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The Cocktail Party Problem is a Blind Source Separation (BSS) problem. Given a linear mixture of signals: $$ \boldsymbol{y} \left[ n \right] = A \boldsymbol{x} \left[ n \right] $$ We're trying to estimate the signal $ \boldsymbol{x} \left[ n \right] $. The model can get even more complex with $ A $ being time varying: $$ \boldsymbol{y} \left[ n \right] = A \...


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Basically your problem is called Blind Deconvolution. It means we want to estimate both the operator and the input given the output. You model is Linear Time Invariant Operator so we have LTI Blind Deconvolution. In general blind deconvolution is ill poised problem. So we need to make assumptions about the model. The more assumptions the better the chance ...


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Similar to The Concepts Behind SVD Based Image Processing the horizontal axis are the samples index of the SVD basis. The idea in the chapter you linked is generalizing the Wiener Filter. While the Wiener Filter uses the Fourier Transform as a basis the SVD uses the data adaptive basis.


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The way I understand the problem is each sample of the output is a linear combination of the samples of the input. Hence it is modeled by: $$ \boldsymbol{y} = H \boldsymbol{x} $$ Where the $ i $ -th row of $ H $ is basically the instantaneous kernel of the $ i $ -th sample of $ \boldsymbol{y} $. The problem above is highly ill poised. In the classic ...


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Solving a deconvolution isn't easy even in simulated environment not to mention in practice. The main trick to solve it is using the proper model / prior for the problem and very good measurements (High SNR). So basically, for deconvolution we're after: $$ \hat{\boldsymbol{x}} = \arg \min_{\boldsymbol{x}} \frac{1}{2} {\left\| H \boldsymbol{x} - \boldsymbol{y}...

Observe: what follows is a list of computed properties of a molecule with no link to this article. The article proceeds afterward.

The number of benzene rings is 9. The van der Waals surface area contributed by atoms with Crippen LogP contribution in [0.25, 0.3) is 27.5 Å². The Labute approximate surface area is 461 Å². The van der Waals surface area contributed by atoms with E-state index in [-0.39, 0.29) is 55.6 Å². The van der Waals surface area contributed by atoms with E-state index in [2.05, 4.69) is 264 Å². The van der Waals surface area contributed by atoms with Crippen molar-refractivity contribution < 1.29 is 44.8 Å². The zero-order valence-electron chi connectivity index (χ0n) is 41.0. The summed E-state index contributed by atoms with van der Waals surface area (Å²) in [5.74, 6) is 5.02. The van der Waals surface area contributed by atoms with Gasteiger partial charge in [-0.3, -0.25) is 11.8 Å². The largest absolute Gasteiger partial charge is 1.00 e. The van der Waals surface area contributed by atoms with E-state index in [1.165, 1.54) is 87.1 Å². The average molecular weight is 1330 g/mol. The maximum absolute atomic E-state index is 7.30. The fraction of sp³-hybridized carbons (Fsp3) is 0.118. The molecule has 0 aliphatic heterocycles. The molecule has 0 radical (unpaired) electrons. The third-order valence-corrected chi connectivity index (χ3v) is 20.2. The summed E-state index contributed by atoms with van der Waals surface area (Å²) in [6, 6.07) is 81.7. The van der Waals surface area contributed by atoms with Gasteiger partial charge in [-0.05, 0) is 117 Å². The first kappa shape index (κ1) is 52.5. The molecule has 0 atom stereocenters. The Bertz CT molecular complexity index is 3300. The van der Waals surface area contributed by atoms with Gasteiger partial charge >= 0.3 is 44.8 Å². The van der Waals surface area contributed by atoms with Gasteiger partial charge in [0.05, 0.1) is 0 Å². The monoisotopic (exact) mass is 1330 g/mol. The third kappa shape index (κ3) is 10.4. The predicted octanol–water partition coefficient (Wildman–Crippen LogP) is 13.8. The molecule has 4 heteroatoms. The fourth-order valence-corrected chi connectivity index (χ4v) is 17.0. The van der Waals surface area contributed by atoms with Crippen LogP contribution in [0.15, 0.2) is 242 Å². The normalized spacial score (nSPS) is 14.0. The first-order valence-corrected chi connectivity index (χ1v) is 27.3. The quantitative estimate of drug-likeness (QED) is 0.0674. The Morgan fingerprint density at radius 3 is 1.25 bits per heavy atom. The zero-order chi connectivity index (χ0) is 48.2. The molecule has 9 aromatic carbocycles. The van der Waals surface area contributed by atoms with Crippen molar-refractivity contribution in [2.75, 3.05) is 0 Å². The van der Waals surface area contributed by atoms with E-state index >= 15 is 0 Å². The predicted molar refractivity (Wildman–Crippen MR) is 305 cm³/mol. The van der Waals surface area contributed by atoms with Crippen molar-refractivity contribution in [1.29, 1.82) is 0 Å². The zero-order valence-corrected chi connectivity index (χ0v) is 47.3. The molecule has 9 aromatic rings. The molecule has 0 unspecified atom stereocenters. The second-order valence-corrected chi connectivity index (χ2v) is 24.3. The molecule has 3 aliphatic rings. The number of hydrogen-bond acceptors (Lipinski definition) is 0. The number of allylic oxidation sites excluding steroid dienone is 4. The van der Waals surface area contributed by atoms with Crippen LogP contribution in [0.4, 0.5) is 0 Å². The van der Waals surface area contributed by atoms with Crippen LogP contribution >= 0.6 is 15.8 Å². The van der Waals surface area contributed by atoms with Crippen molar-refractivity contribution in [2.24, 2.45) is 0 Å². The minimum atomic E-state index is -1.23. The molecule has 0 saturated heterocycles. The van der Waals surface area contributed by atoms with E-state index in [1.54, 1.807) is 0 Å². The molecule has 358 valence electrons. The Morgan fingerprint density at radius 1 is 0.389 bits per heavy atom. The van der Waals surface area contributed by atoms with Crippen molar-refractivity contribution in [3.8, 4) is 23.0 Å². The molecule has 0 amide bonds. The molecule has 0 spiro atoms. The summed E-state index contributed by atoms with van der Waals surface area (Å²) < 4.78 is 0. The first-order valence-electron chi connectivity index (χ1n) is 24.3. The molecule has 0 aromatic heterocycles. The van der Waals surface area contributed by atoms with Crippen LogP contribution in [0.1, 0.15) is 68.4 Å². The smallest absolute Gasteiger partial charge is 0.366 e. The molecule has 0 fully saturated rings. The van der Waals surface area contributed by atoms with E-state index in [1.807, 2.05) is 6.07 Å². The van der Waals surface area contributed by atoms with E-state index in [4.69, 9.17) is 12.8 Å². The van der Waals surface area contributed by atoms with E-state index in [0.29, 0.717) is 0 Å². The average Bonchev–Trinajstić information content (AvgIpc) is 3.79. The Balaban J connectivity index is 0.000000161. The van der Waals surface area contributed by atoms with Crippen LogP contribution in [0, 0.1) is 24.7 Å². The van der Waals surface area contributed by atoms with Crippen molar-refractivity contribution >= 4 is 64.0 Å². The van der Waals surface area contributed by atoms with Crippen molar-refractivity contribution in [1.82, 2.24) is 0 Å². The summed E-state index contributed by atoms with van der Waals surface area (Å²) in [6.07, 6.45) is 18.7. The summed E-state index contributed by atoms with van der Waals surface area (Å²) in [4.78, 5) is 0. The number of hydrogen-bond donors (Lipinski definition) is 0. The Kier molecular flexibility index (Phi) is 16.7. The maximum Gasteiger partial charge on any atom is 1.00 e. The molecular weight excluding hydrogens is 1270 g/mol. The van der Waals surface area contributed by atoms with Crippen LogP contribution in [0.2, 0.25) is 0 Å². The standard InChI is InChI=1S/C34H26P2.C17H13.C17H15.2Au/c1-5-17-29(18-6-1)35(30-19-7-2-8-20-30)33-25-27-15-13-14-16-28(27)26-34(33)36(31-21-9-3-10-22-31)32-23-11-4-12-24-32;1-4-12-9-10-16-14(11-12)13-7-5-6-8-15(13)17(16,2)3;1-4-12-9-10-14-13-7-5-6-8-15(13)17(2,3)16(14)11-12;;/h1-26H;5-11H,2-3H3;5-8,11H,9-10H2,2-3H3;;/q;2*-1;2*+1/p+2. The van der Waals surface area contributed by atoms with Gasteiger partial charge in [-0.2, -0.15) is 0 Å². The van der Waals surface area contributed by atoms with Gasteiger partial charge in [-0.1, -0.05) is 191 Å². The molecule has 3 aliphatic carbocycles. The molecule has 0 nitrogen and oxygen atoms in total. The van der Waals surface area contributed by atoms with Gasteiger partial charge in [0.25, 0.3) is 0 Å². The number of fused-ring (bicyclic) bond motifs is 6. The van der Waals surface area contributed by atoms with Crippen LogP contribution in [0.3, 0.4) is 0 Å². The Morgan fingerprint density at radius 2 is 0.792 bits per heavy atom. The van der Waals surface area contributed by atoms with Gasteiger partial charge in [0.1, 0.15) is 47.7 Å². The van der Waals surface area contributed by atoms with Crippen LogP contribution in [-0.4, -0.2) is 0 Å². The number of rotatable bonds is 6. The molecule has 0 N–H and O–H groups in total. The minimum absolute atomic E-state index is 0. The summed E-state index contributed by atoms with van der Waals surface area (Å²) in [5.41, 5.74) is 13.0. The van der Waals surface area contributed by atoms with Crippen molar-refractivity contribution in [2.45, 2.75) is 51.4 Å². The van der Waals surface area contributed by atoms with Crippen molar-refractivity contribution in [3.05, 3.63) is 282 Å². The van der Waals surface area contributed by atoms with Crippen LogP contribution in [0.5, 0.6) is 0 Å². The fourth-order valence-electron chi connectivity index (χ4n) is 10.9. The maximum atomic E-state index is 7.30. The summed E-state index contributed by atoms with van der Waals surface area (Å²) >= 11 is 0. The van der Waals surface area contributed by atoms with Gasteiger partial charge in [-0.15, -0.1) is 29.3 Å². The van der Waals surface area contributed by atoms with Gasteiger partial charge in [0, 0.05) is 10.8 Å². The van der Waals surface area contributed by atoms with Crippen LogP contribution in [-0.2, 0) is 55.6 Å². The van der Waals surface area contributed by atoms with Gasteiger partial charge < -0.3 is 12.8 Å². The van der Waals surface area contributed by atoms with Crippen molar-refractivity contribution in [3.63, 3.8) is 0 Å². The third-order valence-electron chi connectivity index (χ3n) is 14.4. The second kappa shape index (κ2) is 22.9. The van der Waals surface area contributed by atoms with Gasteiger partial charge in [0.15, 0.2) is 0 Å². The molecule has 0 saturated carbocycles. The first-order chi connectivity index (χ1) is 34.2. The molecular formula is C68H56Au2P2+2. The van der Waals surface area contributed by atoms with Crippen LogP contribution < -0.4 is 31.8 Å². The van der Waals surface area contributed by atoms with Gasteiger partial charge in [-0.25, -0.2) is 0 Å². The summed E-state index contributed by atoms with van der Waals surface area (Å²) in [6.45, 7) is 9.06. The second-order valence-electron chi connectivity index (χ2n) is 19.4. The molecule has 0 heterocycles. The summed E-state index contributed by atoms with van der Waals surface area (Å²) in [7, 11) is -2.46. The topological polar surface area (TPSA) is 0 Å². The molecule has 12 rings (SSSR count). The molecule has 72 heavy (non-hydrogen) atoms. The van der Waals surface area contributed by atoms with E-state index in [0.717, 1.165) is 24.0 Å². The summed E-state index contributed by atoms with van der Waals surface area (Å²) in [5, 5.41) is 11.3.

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You can approach this problem as a special case of the "$k$-simple bounded signal" class described in (Donoho & Tanner, 2010 - Precise Undersampling Theorems ), see page 2, Example 3. Particularly, your signal is a "0-simple" signal, i.e. your values are either 0 or some constant. The problem can easily be scaled to 0 or "some constant" instead of 0 or 1....


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Your $h(t)$ is an ideal low pass filter with cutoff frequency of $75$ Hertz. At the output, everything above $75$ Hertz will be gone and equal to zero. If you're thinking about the inverse system, you need to think about getting back the original input. What can you say about the original input signal at frequencies greater than $75$ Hertz? Isn't it anybody'...


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Any Deconvolution method which takes into account the noise in the image is basically a stochastic approach. Usually, the model for Deconvolution is: So having the noise in there makes it a problem with stochastic properties. Remark If by stochastic you meant sampling from the Posterior Distribution then you may have a look at Stochastic Image Denoising by ...